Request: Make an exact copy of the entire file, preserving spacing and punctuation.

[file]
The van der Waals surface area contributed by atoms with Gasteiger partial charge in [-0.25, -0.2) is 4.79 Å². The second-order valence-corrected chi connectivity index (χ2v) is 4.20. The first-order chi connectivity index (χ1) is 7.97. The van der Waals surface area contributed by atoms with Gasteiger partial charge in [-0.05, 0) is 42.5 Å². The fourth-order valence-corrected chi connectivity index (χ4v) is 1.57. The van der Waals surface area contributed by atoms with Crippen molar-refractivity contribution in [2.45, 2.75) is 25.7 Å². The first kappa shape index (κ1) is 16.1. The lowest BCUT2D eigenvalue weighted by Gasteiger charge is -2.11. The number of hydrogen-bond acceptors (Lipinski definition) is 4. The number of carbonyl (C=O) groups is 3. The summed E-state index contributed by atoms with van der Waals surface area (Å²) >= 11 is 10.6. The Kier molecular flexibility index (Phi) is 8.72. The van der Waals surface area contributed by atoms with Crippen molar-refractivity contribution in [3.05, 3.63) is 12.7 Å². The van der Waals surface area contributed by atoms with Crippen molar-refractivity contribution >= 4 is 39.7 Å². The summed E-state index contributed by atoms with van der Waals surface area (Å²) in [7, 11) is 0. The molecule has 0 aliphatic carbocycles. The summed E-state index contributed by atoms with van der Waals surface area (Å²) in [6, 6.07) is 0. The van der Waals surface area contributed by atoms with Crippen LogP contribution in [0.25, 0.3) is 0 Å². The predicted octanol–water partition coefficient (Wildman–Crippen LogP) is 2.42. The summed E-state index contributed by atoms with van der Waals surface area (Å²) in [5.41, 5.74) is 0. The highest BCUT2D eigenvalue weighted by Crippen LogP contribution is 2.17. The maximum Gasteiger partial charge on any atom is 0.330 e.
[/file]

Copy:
The van der Waals surface area contributed by atoms with Gasteiger partial charge in [-0.25, -0.2) is 4.79 Å². The second-order valence-corrected chi connectivity index (χ2v) is 4.20. The first-order chi connectivity index (χ1) is 7.97. The van der Waals surface area contributed by atoms with Gasteiger partial charge in [-0.05, 0) is 42.5 Å². The fourth-order valence-corrected chi connectivity index (χ4v) is 1.57. The van der Waals surface area contributed by atoms with Crippen molar-refractivity contribution in [2.45, 2.75) is 25.7 Å². The first kappa shape index (κ1) is 16.1. The lowest BCUT2D eigenvalue weighted by Gasteiger charge is -2.11. The number of hydrogen-bond acceptors (Lipinski definition) is 4. The number of carbonyl (C=O) groups is 3. The summed E-state index contributed by atoms with van der Waals surface area (Å²) >= 11 is 10.6. The Kier molecular flexibility index (Phi) is 8.72. The van der Waals surface area contributed by atoms with Crippen molar-refractivity contribution in [3.05, 3.63) is 12.7 Å². The van der Waals surface area contributed by atoms with Crippen molar-refractivity contribution >= 4 is 39.7 Å². The summed E-state index contributed by atoms with van der Waals surface area (Å²) in [7, 11) is 0. The molecule has 0 aliphatic carbocycles. The summed E-state index contributed by atoms with van der Waals surface area (Å²) in [6, 6.07) is 0. The van der Waals surface area contributed by atoms with Crippen LogP contribution in [0.25, 0.3) is 0 Å². The predicted octanol–water partition coefficient (Wildman–Crippen LogP) is 2.42. The summed E-state index contributed by atoms with van der Waals surface area (Å²) in [5.41, 5.74) is 0. The highest BCUT2D eigenvalue weighted by Crippen LogP contribution is 2.17. The maximum Gasteiger partial charge on any atom is 0.330 e.